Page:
Date/Time: Sunday, October 19, 2014 at 4:30pm
Location: Sixth Grace Presbyterian Church, 600 E. 35th Street, (corner of 35th and Cottage Grove)
Admission is Free. A free will offering will be taken in support of the following organizations:
Friends of the Earth Middle East, a collaborative effort between Jordanian, Palestinian, and Israeli environmentalists.
Faith in Place, a local ecumenical faith based environmental organization.
United Africans Organization, a community-based coalition of African organizations in support of social and economic justice for African refugees in Illinois and Africans on the continent.
Contact: Johari Jabir, (312) 852-5013 or firstname.lastname@example.org Sixth Grace Church, (312) 225-5300
On Sunday, October 19 at 4:30pm at Sixth Grace Presbyterian Church, singer/pianist Johari Jabir will present a concert to raise awareness of the global water crisis. Johari is an artist, scholar and teacher. He is the accompanist at Sixth Grace Church, and he is also an assistant professor in the department of African American Studies at the University of Illinois Chicago where he teaches courses in 19th/20th century black cultural studies, religious studies, and the history of black music.
A singer, pianist, composer, and choral conductor, Jabir is both a classically trained musician and a musical artist trained in the gospel blues tradition of St. Louis, Missouri where he was born and raised. Johari will present an afternoon of love songs, protest songs, and gospel blues. His renditions of love songs are reminiscent of the Platters; he sings gospel music in the crooning style of Sam Cooke; and he writes and performs protest songs in the tradition of Nina Simone. La Vonzelle Paige, Vocalist and Music Director at Sixth Grace Church will perform on the program. A small rhythm section will accompany Jabir, and he will render some duets with the soulful Chicago cellist Khahari Lemuel. The concert will feature new arrangements by Jabir such as his Suite Lament, which he describes as a “serenade of comfort to black mothers who have lost children to violence.” He will also render a group of spirituals and gospels he calls, Afrikans at the Jordan that celebrate the Jordan as a trope in black culture.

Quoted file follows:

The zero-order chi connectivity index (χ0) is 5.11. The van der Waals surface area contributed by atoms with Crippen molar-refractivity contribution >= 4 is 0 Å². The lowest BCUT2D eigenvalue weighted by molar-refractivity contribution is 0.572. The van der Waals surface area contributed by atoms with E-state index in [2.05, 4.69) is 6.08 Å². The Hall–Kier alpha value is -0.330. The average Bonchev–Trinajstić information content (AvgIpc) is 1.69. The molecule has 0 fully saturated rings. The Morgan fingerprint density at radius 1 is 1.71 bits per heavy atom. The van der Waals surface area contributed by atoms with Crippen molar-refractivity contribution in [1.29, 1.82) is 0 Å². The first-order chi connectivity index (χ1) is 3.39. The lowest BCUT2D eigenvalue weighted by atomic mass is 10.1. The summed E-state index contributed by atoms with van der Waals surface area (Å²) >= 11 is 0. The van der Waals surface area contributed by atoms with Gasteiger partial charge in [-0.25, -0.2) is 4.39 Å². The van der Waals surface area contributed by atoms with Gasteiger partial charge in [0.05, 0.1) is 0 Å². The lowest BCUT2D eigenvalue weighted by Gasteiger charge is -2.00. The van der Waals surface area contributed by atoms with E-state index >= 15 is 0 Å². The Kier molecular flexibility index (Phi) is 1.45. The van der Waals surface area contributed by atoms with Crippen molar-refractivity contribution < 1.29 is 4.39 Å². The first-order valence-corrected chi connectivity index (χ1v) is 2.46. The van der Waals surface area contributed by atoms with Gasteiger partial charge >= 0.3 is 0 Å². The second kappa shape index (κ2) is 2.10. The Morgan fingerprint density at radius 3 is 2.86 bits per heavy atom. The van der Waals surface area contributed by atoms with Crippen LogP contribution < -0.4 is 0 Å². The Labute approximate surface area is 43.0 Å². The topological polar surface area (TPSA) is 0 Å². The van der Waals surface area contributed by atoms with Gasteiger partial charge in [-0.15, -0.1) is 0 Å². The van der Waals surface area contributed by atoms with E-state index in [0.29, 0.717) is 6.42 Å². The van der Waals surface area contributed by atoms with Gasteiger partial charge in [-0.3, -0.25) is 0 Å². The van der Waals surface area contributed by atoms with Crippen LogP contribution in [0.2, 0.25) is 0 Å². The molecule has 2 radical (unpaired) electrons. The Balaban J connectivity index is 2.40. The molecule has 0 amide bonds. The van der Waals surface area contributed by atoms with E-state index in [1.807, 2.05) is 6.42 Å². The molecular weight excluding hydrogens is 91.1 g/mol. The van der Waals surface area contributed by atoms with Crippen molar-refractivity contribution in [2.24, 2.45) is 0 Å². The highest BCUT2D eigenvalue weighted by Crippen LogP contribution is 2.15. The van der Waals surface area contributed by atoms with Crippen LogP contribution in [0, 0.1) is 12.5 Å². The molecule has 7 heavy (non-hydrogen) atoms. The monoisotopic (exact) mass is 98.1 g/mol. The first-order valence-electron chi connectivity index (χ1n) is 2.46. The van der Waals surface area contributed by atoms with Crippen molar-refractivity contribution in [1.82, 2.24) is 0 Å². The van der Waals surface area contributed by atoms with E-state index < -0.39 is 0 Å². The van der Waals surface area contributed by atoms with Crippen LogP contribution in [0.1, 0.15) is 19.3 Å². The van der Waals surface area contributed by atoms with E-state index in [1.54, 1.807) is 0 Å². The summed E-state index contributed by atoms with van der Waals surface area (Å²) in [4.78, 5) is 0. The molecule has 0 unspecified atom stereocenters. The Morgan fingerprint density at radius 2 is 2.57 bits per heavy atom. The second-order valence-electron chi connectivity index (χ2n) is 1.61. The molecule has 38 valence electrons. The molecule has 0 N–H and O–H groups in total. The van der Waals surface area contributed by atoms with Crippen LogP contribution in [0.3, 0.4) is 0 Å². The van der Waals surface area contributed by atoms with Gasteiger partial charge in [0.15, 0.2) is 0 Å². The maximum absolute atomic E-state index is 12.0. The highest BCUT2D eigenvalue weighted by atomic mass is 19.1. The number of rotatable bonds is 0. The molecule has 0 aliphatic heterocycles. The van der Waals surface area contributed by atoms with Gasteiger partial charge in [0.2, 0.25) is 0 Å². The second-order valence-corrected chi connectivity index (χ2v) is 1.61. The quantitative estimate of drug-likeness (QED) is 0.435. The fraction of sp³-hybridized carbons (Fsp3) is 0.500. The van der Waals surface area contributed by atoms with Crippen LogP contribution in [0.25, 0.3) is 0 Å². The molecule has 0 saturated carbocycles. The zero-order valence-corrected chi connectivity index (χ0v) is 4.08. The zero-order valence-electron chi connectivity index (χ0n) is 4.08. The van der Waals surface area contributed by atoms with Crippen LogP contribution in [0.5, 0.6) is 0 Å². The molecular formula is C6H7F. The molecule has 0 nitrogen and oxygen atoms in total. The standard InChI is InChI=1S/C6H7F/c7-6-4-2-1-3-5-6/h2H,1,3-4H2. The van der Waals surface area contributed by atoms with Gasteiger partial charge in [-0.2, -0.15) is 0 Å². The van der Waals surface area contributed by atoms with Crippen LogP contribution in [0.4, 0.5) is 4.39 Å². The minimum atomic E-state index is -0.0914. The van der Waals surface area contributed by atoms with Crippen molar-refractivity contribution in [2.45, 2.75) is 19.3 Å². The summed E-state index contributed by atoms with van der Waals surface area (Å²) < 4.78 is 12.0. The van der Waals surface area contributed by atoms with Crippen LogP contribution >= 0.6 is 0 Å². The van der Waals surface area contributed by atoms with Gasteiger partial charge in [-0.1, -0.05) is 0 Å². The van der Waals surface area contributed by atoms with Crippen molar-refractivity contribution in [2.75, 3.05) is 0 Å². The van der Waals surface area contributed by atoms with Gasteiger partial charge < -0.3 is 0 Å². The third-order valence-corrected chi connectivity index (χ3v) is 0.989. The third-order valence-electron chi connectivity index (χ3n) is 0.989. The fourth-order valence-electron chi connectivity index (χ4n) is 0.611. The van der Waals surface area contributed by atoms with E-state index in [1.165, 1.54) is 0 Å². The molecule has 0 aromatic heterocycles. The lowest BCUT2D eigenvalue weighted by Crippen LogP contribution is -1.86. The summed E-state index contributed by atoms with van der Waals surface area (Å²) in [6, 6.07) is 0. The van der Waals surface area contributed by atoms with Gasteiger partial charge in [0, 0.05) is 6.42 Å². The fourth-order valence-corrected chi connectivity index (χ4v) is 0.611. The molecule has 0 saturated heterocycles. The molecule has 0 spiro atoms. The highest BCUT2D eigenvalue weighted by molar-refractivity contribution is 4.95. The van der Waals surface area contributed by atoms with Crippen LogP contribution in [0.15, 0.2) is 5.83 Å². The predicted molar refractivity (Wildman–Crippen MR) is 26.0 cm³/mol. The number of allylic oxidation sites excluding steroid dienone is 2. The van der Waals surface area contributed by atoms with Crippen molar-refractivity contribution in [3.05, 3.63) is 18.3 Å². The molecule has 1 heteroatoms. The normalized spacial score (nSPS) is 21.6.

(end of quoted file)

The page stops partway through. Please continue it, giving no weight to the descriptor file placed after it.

Jabir will repeat the finale from his previous “Blues for Water” concert of 2013 with his rousing rendition of the spiritual “Amen!: In Tribute of Freedom Fighters.”
The Affordable Care Act, also known as ObamaCare, has been flooding the news. While the Hobby Lobby debate continues on social media, it is a conversation limited to a particular population – those with health insurance and those who understand the healthcare system. During my time as an intern at United African Organization (UAO), it has become apparent to me that there is a serious blind spot in the current administration of healthcare coverage. The African immigrant community is struggling to receive the health insurance they have applied for.
During my short two months at UAO, I was given the responsibility of following-up with the healthcare clients. Now, I have to be honest. At first, this seemed like a very mundane task of constant phone calling, but as I spoke with the clients I became incredibly engaged. I was shocked by the number of people who applied for Medicaid in January and have yet to receive any notification from the Department of Human Services. I want to strip away the idea that they were passively waiting for a response. Many of the individuals who were comfortable with their English were visiting and calling local offices; all to no avail. What I came across during these short phone calls was a cathartic release of pent-up frustration with a system that seemed to be working against them. The helplines were a maze of menus and button pressing, and none of them offered a French-speaking line. Denial letters were blunt and lead clients through similar dead-end helplines. Some clients have waited months for a promised callback only to be left in the dark.